Lexington quietly relocated Confederate-era statues of John Hunt Morgan and John C. Breckinridge to the Lexington Cemetery late Tuesday, more than eight months after the statues were removed from downtown Lexington and placed in storage.
“Today we are doing exactly what we said we would do,” city spokeswoman Susan Straub said in a statement Tuesday after the cemetery had closed. “The statues of John Hunt Morgan and John Breckinridge were moved out of storage this afternoon to The Lexington Cemetery. The statues are mounted on granite bases we installed this evening. “
Both men are buried in the cemetery. Breckinridge’s statue is in his family’s plot, near the grave of his father and wife. Hunt Morgan’s statue is in the Confederate cemetery. Lexington Cemetery also has a separate area for Union soldiers.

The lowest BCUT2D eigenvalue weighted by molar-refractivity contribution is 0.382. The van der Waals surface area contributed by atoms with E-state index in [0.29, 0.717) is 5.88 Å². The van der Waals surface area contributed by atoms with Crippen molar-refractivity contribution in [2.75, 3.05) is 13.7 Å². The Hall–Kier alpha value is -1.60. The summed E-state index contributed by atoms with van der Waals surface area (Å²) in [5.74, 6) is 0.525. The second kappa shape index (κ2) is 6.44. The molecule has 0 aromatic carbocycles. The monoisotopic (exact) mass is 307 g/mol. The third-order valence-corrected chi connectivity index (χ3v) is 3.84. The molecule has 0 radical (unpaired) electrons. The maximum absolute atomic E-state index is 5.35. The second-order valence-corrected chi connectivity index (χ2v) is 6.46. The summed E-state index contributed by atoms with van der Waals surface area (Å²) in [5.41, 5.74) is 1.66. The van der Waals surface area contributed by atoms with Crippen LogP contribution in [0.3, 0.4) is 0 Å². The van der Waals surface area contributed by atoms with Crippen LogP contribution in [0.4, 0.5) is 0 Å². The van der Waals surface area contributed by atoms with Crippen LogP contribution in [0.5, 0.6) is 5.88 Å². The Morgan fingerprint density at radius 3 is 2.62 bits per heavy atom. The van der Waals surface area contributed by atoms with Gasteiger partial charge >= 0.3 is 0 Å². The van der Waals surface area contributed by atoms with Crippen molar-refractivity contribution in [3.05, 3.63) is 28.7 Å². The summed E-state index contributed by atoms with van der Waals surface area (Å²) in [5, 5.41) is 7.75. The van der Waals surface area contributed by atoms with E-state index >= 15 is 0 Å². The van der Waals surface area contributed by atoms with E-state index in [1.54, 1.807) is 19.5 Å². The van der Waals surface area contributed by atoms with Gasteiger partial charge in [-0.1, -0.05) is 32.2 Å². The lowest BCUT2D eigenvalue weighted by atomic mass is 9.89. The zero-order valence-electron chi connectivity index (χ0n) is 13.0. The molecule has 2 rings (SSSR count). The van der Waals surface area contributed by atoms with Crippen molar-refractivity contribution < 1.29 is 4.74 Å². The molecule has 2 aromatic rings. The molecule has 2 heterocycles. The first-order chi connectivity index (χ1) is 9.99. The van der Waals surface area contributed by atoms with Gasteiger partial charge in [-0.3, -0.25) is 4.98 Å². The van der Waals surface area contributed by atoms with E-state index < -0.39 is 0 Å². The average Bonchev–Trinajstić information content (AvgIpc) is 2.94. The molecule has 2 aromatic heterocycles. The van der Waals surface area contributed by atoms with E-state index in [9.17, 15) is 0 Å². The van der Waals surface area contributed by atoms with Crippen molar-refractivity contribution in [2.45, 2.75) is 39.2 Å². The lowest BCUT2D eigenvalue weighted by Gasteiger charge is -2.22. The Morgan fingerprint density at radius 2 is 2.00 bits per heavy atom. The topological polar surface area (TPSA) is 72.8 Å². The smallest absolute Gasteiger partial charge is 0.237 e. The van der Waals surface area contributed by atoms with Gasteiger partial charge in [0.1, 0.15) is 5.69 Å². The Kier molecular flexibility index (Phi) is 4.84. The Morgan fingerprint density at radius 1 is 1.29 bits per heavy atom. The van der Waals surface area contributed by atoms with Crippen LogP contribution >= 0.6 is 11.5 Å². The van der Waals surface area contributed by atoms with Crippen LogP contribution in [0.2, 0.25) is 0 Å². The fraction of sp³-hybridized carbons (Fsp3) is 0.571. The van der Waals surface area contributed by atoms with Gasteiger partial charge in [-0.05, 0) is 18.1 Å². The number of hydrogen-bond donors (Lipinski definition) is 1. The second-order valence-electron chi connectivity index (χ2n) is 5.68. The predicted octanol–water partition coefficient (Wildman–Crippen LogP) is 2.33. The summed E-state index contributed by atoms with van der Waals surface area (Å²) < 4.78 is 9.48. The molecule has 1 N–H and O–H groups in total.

The city removed the statues from the lawn of the old Fayette County Courthouse in October. Breckinridge was a U.S. Vice President and the last Confederate Secretary of War. Hunt Morgan was a former Confederate general.
The statues had stood on Main Street for more than 100 years, on the same plot of ground where slave auctions were held before the Civil War.
For more than a year, an organization called Take Back Cheapside worked to persuade city officials to move them.
Mayor Jim Gray called for their relocation in August, as conflict flared between white nationalists and counter-protesters in Charlottesville, Va., leaving three people dead and others injured.
Dozens of people came before the Lexington council to plead that the statues be removed, and the council voted unanimously to do so.
The Lexington Cemetery, on Leestown Road, agreed to take them, and donations paid for the relocation.
The city said earlier this year that smaller bases were being cut for the statues at the cemetery’s request. The city also agreed to provide security cameras mounted on poles to monitor the statues. Those preparations contributed to the delay in moving the statues to their new home.
The bases, additional security and legal fees were payed for with about $106,000 in private donations.